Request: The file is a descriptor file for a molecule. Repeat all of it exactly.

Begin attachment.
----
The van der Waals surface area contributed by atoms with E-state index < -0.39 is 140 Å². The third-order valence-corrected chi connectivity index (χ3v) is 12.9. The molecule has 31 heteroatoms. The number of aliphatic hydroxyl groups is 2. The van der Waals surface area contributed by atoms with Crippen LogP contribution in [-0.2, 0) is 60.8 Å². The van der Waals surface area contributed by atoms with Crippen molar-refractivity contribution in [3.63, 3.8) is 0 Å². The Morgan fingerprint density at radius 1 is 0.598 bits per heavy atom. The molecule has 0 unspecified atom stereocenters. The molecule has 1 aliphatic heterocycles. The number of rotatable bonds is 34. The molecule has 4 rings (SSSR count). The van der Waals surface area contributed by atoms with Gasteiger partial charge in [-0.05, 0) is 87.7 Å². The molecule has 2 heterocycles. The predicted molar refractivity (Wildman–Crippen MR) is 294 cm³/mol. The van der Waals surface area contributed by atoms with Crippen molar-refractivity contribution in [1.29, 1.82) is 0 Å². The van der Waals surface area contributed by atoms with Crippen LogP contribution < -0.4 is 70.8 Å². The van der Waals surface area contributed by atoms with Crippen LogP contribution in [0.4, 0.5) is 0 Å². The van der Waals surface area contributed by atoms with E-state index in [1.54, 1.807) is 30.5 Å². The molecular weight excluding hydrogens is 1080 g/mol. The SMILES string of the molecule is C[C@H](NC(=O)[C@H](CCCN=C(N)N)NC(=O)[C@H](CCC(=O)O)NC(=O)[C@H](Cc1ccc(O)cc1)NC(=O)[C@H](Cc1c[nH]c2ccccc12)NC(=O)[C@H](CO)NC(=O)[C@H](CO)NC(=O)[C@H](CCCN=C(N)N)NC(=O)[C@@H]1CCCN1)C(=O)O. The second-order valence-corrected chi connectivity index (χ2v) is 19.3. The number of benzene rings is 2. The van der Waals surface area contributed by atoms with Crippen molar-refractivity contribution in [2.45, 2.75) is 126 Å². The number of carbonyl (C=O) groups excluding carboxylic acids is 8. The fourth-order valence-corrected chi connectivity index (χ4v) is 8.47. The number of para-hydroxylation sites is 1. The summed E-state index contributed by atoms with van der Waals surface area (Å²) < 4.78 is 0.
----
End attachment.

The van der Waals surface area contributed by atoms with E-state index < -0.39 is 140 Å². The third-order valence-corrected chi connectivity index (χ3v) is 12.9. The molecule has 31 heteroatoms. The number of aliphatic hydroxyl groups is 2. The van der Waals surface area contributed by atoms with Crippen LogP contribution in [-0.2, 0) is 60.8 Å². The van der Waals surface area contributed by atoms with Crippen molar-refractivity contribution in [3.63, 3.8) is 0 Å². The Morgan fingerprint density at radius 1 is 0.598 bits per heavy atom. The molecule has 0 unspecified atom stereocenters. The molecule has 1 aliphatic heterocycles. The number of rotatable bonds is 34. The molecule has 4 rings (SSSR count). The van der Waals surface area contributed by atoms with Gasteiger partial charge in [-0.05, 0) is 87.7 Å². The molecule has 2 heterocycles. The predicted molar refractivity (Wildman–Crippen MR) is 294 cm³/mol. The van der Waals surface area contributed by atoms with Crippen molar-refractivity contribution in [1.29, 1.82) is 0 Å². The van der Waals surface area contributed by atoms with Crippen LogP contribution < -0.4 is 70.8 Å². The van der Waals surface area contributed by atoms with Crippen LogP contribution in [0.4, 0.5) is 0 Å². The van der Waals surface area contributed by atoms with E-state index in [1.54, 1.807) is 30.5 Å². The molecular weight excluding hydrogens is 1080 g/mol. The SMILES string of the molecule is C[C@H](NC(=O)[C@H](CCCN=C(N)N)NC(=O)[C@H](CCC(=O)O)NC(=O)[C@H](Cc1ccc(O)cc1)NC(=O)[C@H](Cc1c[nH]c2ccccc12)NC(=O)[C@H](CO)NC(=O)[C@H](CO)NC(=O)[C@H](CCCN=C(N)N)NC(=O)[C@@H]1CCCN1)C(=O)O. The second-order valence-corrected chi connectivity index (χ2v) is 19.3. The number of benzene rings is 2. The van der Waals surface area contributed by atoms with Crippen molar-refractivity contribution in [2.45, 2.75) is 126 Å². The number of carbonyl (C=O) groups excluding carboxylic acids is 8. The fourth-order valence-corrected chi connectivity index (χ4v) is 8.47. The number of para-hydroxylation sites is 1. The summed E-state index contributed by atoms with van der Waals surface area (Å²) < 4.78 is 0.